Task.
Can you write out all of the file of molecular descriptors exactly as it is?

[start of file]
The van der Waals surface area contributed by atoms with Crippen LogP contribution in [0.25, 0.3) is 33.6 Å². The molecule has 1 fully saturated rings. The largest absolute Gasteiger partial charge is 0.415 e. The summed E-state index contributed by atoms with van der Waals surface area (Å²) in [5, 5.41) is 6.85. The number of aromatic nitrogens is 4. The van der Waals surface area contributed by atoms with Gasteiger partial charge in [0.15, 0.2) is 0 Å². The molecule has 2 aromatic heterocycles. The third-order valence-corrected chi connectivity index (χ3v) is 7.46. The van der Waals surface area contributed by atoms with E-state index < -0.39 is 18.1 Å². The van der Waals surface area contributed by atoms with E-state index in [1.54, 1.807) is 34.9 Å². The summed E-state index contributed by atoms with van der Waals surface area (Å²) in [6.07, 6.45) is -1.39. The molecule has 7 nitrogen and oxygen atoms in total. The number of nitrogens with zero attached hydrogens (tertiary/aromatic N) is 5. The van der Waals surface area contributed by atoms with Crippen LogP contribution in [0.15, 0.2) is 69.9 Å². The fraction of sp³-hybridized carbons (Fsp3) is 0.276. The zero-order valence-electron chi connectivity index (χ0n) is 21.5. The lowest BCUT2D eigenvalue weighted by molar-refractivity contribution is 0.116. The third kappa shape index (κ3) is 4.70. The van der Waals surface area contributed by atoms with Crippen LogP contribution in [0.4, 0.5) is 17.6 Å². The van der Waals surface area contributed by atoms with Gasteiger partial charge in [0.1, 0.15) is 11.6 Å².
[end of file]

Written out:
The van der Waals surface area contributed by atoms with Crippen LogP contribution in [0.25, 0.3) is 33.6 Å². The molecule has 1 fully saturated rings. The largest absolute Gasteiger partial charge is 0.415 e. The summed E-state index contributed by atoms with van der Waals surface area (Å²) in [5, 5.41) is 6.85. The number of aromatic nitrogens is 4. The van der Waals surface area contributed by atoms with Gasteiger partial charge in [0.15, 0.2) is 0 Å². The molecule has 2 aromatic heterocycles. The third-order valence-corrected chi connectivity index (χ3v) is 7.46. The van der Waals surface area contributed by atoms with E-state index < -0.39 is 18.1 Å². The van der Waals surface area contributed by atoms with E-state index in [1.54, 1.807) is 34.9 Å². The summed E-state index contributed by atoms with van der Waals surface area (Å²) in [6.07, 6.45) is -1.39. The molecule has 7 nitrogen and oxygen atoms in total. The number of nitrogens with zero attached hydrogens (tertiary/aromatic N) is 5. The van der Waals surface area contributed by atoms with Crippen LogP contribution in [0.15, 0.2) is 69.9 Å². The fraction of sp³-hybridized carbons (Fsp3) is 0.276. The zero-order valence-electron chi connectivity index (χ0n) is 21.5. The lowest BCUT2D eigenvalue weighted by molar-refractivity contribution is 0.116. The third kappa shape index (κ3) is 4.70. The van der Waals surface area contributed by atoms with Crippen LogP contribution in [0.4, 0.5) is 17.6 Å². The van der Waals surface area contributed by atoms with Gasteiger partial charge in [0.1, 0.15) is 11.6 Å².